I think that we’ve finally gotten to the end of the door saga. We bought more new door hardware yesterday, this one is a very nice Baldwin. Scott installed it last night, in under an hour. It doesn’t look much different from the other hardware, but so far, things are going much, much better.
Namely, the door reliably opens, we haven’t gotten a key stuck, and we can open the door from the inside. So I’m chalking this up as a win.
Here’s the new hardware:
So what do you do when you’re too lazy to cook? My husband and I had an interesting conversation the other day about divvying up the cooking “chore” and came up with some good solutions, and a real appreciation for the fact that we are occasionally totally OK with mac & cheese out of a box.
I know, I should be embarrassed about that fact, but I’m really not.
That said, I will eat caprese anything, in just about any format, so my go-to meal looks a little like this:
I mean, as far as cheese sandwiches go, I could do worse, right?
I have bought more than one bunch of kale thinking I would get around to making kale chips. Not so much. This time, however, things were different. I actually did it! They are tasty little buggers, eaten hot off the baking tray. They are a little less exciting the next day, after softening in the olive oil. That said, they make a terrific snack for movie, game or TV show watching, or anything else, really.
The recipe I used is from The Kitchn, of course, and here are the pics:
I know–the before and after baking pictures don’t really look that different. But it was nice and tasty!
So my least favorite DIY every year is our taxes. I use TurboTax, and do our state by hand since I am cheap. And this post is largely to celebrate the fact that I am done, for another year. Whew and ugh!
I completely spaced on taking a picture, but my wonderful husband whipped up biscuits and gravy from scratch for breakfast this morning. Apparently I am not the only one who has caught the DIY bug around here!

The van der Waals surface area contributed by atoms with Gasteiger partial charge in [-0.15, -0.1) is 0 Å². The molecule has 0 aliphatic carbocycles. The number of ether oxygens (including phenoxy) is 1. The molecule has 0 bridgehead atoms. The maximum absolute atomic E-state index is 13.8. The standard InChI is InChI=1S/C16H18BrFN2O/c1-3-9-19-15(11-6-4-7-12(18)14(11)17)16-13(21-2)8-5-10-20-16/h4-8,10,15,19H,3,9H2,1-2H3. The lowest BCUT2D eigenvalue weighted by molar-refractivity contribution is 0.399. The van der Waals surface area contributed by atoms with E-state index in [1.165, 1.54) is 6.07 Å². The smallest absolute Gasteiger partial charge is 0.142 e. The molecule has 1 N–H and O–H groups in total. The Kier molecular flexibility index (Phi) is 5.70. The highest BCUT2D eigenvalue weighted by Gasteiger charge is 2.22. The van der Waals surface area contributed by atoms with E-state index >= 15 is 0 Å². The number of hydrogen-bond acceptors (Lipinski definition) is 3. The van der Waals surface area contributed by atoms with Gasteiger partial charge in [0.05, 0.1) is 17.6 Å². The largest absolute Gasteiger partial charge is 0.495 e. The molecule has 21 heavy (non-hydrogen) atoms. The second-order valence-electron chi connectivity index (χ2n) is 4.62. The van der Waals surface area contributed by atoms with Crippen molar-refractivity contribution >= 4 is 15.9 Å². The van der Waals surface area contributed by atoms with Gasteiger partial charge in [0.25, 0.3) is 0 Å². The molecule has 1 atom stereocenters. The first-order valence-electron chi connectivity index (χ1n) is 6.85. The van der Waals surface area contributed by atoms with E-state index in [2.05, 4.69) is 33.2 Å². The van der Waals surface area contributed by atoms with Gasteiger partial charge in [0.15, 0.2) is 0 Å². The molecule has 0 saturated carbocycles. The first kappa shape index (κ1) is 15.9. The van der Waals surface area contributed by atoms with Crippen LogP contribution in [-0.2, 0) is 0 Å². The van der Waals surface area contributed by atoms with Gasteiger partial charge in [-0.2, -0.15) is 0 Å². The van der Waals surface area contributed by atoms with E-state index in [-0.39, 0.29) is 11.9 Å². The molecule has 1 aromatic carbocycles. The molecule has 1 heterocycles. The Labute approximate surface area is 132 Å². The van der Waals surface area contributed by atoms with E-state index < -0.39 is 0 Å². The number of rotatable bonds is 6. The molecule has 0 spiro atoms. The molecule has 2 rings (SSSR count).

I went yurt camping with a bunch of friends over the weekend at the Oregon coast and had an absolutely wonderful time. We ate, we drank, we hiked, and then we ate and drank some more. It was divine.
What is also divine? Homemade tonic for gin & tonics. I made my first batch of homemade tonic over the summer because I was tired of drinking tasteless store-bought tonic containing high fructose corn syrup to boot. After sampling HFCS-free tonic that cost almost as much as the gin, I figured that I could do better. Thanks to Google and my new BFF Jeffrey Morgenthaler, I pulled it off. I asked my mother-in-law for a soda siphon for my birthday and she totally delivered, with one of these babies.
Here’s the recipe:
4 cups water
1 cup chopped lemongrass (roughly one large stalk)
¼ cup powdered cinchona bark
zest and juice of 1 orange
zest and juice of 1 lemon
zest and juice of 1 lime
1 tsp whole allspice berries
¼ cup citric acid
¼ tsp Kosher salt
Note: It’s not easy to find everything, but Portlandites can find everything at Limbo, on SE 39th and Holgate.
Combine ingredients in a medium saucepan and bring to a boil over high heat. Once mixture starts to boil, reduce heat to low, cover and simmer for 20 minutes.
Remove from heat and strain out solids using a strainer or chinois. You’ll need to fine-strain the mixture, as it still contains quite a bit of the cinchona bark. You can use a coffee filter and wait for an hour or more, or do as I do and run the whole mixture through a French coffee press.
Once you’re satisfied with the clarity of your mix, heat it back up on the stovetop or microwave, and then add ¾ cup of agave syrup to each cup of your hot mix. Stir until combined, and store in the attractive bottle of your choice.
And when you serve it to your friends while yurt camping, they will tell you that it’s a religious experience. It’s that good.